In 1314-15, Adam le Waleis to grant two-thirds of a messuage and land in Hill by Berkeley, Gloucester, and his reversion in the third part, now held in dower by Isabel la Waleis, to William Martel, retaining the manor of Landoz (Wales). [source: Lists and Indexes, no. 17, 1904]
Amice le Walsh gave a charter dated 14 Edward II (1321-22) for a messuage &c. at Oldbury, Glouc. [source: Abstracts of records and manuscripts respecting the county of Gloucester, 1807]
In 1314, John le Waleys of Pagenhulle, acknowledges that he owes to Philip le Heyr of Colewynston 60I.; to be levied in default of payment, of his lands and chattels in the county of Gloucester. [source: Calendar of the Close Rolls]
In 1325, John le Walssh of Husmarleye was a witness at a Gloucester inquisition, regarding the manor of Hulle (Hill). [source: The Inquisitiones post mortem for the County of Worcester].
In 1326, John le Waleys of Husmarleye was a witness to the lease of Richard, abbot of Winchcomb, to William le Portland. [source: Landboc, by Winchcomb monastery, Winchcombe (Abbey : Gloucestershire, England), v. 2, 1903]
The Subsidy Roll of 1327 in Gloucestershire included the names John de Walshe, William Walssh, Alice Walshe and Walssh, Nicholas le Walsshe, Robert le Walsshe, Joan Waleys, and Walter le Welshe. In the 17th and 18th centuries surnames in Gloucestershire included Welch and Wallis, among others. Pigot's directory of 1830 (Cheltenham) cites the names Welsh (of Aryle), Wells and Wallis.
In 1330, a John le Walsh of Paganhill was indicted in King's Bench for sheltering the 'notorious robber' Thomas, son of Robert de Gloucester, who had been outlawed for the robbery at Chipping Sodbury. John le Walshe of Pagenhull is mentioned again in a 1331 dispute [source: Calendar of the Close Rolls]. The lands of John de Welshe of Pagenhull in Guphull and Pagenhull are mentioned in the Calendar of the Fine Rolls for the same time frame.
In 1346 Emma, late the wife of Walter de Cirencestr (Circestre), held one knight's fee in Cotes, co. Gloucester, formerly held by John Waleys. [source: Inquisitions and assessments relating to feudal aids]
Ralph Waleys to retain a messuage, land, and rent in Slimbridge acquired for life from Thomas de Berkele, lord Berkeley. [Glouc. 49 Edward III, Chancery]. Ralph Walsh, lord of the manor of Woolstrop in Quedgeley, and of other manors in south Wales, is described as Thomas de Berkeley's receiver in an account of 1373-74. Ralph Walsh is again mentioned with manors in Gloucestershire and South Wales in 1379-80 and in 1383-84. Ralph Walsh represented Gloucestershire in parliament in October 1383 and was selected to fill the shrievalty on December 1 next.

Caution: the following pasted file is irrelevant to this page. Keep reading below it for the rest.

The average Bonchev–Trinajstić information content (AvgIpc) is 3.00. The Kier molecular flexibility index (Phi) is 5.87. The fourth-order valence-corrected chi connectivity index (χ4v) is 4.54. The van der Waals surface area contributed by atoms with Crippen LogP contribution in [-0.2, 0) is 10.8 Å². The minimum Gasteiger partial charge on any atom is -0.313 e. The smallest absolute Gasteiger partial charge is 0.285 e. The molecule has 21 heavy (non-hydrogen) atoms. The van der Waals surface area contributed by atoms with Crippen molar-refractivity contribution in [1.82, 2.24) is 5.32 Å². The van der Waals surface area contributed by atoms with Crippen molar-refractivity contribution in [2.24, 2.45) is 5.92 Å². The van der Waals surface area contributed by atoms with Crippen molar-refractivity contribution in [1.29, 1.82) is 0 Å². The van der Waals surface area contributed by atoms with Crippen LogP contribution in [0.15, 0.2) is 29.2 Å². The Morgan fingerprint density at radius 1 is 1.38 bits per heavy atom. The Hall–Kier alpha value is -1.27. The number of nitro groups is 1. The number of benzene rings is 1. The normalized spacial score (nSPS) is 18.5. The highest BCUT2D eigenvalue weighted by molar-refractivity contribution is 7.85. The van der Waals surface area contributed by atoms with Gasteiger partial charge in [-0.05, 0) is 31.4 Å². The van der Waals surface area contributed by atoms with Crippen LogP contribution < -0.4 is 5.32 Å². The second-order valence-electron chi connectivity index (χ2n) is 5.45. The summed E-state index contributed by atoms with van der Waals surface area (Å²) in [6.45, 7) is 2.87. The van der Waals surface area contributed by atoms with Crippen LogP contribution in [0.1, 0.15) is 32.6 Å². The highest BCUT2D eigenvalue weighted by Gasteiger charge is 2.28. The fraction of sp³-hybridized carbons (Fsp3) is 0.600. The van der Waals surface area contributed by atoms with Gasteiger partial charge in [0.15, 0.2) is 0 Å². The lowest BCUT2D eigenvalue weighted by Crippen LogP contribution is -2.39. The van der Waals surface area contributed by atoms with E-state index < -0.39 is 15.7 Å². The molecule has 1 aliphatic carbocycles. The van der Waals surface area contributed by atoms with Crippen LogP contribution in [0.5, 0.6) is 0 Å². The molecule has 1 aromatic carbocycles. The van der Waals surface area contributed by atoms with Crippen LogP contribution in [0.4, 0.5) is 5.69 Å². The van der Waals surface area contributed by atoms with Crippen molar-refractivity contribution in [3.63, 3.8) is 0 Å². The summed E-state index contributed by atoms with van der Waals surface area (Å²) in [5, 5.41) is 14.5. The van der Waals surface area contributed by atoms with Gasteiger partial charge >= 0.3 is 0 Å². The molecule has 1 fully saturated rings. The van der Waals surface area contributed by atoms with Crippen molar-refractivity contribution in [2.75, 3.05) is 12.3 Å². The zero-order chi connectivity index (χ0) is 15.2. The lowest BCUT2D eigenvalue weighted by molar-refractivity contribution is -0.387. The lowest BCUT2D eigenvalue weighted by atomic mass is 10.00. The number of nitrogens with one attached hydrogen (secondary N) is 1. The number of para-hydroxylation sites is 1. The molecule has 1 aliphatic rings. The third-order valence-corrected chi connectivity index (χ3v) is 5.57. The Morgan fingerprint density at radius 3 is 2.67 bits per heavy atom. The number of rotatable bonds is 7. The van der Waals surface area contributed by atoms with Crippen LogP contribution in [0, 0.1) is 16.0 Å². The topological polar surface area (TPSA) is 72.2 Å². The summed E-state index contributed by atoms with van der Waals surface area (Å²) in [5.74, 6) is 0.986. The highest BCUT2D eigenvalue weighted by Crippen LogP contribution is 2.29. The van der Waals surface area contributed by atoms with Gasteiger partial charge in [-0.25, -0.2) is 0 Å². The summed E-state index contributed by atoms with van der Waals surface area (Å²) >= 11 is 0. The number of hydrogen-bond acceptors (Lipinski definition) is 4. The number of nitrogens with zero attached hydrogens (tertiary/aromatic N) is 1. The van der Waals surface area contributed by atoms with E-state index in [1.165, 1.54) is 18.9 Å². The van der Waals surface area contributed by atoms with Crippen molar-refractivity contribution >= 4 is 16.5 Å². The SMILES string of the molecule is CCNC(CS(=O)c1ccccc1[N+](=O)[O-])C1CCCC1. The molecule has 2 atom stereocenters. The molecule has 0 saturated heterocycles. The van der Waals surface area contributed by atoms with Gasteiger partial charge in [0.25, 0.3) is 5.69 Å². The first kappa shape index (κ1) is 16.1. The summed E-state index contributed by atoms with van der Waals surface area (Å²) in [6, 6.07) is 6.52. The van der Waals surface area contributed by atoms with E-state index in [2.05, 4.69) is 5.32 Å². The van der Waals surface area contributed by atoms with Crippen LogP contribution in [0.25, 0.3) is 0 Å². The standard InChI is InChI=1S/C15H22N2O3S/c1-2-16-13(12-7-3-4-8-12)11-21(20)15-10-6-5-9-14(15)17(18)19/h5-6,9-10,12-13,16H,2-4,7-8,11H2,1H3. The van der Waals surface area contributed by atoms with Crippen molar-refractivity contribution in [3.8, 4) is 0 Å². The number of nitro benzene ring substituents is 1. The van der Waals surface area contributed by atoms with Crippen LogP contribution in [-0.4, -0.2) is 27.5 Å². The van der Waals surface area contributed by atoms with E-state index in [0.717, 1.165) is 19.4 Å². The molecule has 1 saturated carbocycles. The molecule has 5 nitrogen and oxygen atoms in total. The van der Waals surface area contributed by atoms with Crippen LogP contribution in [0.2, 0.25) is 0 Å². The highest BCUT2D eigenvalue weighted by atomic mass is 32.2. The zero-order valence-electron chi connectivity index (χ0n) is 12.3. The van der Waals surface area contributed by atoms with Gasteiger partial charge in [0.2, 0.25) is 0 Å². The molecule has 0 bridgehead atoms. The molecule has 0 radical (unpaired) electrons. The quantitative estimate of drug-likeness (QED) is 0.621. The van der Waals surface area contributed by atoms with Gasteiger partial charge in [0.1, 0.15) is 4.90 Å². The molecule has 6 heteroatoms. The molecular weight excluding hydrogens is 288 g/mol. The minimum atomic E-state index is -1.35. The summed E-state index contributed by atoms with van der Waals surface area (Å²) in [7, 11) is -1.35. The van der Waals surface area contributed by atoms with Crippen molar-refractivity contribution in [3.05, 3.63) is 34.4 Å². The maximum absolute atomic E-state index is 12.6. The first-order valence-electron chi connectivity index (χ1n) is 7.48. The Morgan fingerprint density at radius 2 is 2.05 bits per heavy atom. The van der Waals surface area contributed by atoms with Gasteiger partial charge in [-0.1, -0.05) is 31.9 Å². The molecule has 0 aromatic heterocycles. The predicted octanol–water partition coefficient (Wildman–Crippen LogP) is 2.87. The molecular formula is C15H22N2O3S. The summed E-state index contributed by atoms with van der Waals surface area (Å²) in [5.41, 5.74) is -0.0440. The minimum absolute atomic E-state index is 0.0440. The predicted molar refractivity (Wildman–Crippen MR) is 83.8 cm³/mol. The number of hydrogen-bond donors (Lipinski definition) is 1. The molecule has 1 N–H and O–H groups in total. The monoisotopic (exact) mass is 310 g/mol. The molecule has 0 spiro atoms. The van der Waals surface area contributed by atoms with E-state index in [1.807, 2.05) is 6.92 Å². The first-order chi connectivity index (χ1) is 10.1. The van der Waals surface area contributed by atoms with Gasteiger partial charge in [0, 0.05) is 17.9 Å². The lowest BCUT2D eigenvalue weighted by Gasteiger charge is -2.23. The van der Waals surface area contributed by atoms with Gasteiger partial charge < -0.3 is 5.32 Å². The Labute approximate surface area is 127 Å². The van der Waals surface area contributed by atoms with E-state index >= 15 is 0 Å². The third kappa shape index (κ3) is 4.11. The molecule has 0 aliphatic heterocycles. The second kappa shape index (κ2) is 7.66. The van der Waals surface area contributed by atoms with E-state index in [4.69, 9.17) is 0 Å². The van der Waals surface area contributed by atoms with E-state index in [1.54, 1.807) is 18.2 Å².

The Walsh family held Woolstrop (Gloucest.) and Llanwaryn and Dynan in South Wales (V.C.H. Gloucs., x. 218; Gloucs. Inqs. post Mortem, v, 226-7).
In 1351, is a pardon to Agnesy Wymarke, wife of Richard Felson of Shirburn, co. Gloucester, of the king's suit for the death of Philip le Walsh of Shirburn (aka Sherborne). [source: Calendar of the Patent Rolls]
In November 1445, Richard Walssh of Whightfeld, co. Gloucester, 'yoman,' was among those fined for an assualyt on John de Aune, cornoner of co. Glouc. [source: Calendar of the Patent Rolls]
From Burke's "General Armory", pg. 1088, comes the following description of Arms:
WELCH of Arle House, Cheltenham, Co. Gloucester, England
ARMS: Quarterly, 1st and 4th, Azure, on a fess engrailed between six mullets Or, a lion passant of the
first (i.e., blue); 2nd, per pale Argent and Or, a chevron engrailed chequy Gules and of the second
(i.e., gold), between three roses of the third, on a canton Azure, a fleur-de-lis; 3rd, Gules, a pale
surmounted of two lions passant.
CREST: An antelope's head erased billettee, holding in the mouth a cross crosslet fitchee.
NOTES: The Welch family of Arle House, Gloucestershire are recorded in the UK National Register of Archive. A pedigree is printed printed in Heraldic illustrations, by J. and John Bernard Burke.
WELCH of Co. Gloucester, England
ARMS: Azure, a mullet Or.
WELCH of Co. Gloucester, England
ARMS: Azure, six mullets Or.
The preceding article was compiled by Dennis J. Walsh, © 2009
Walsh of England Series
Monday, 24-Aug-2009 20:25:43 MDT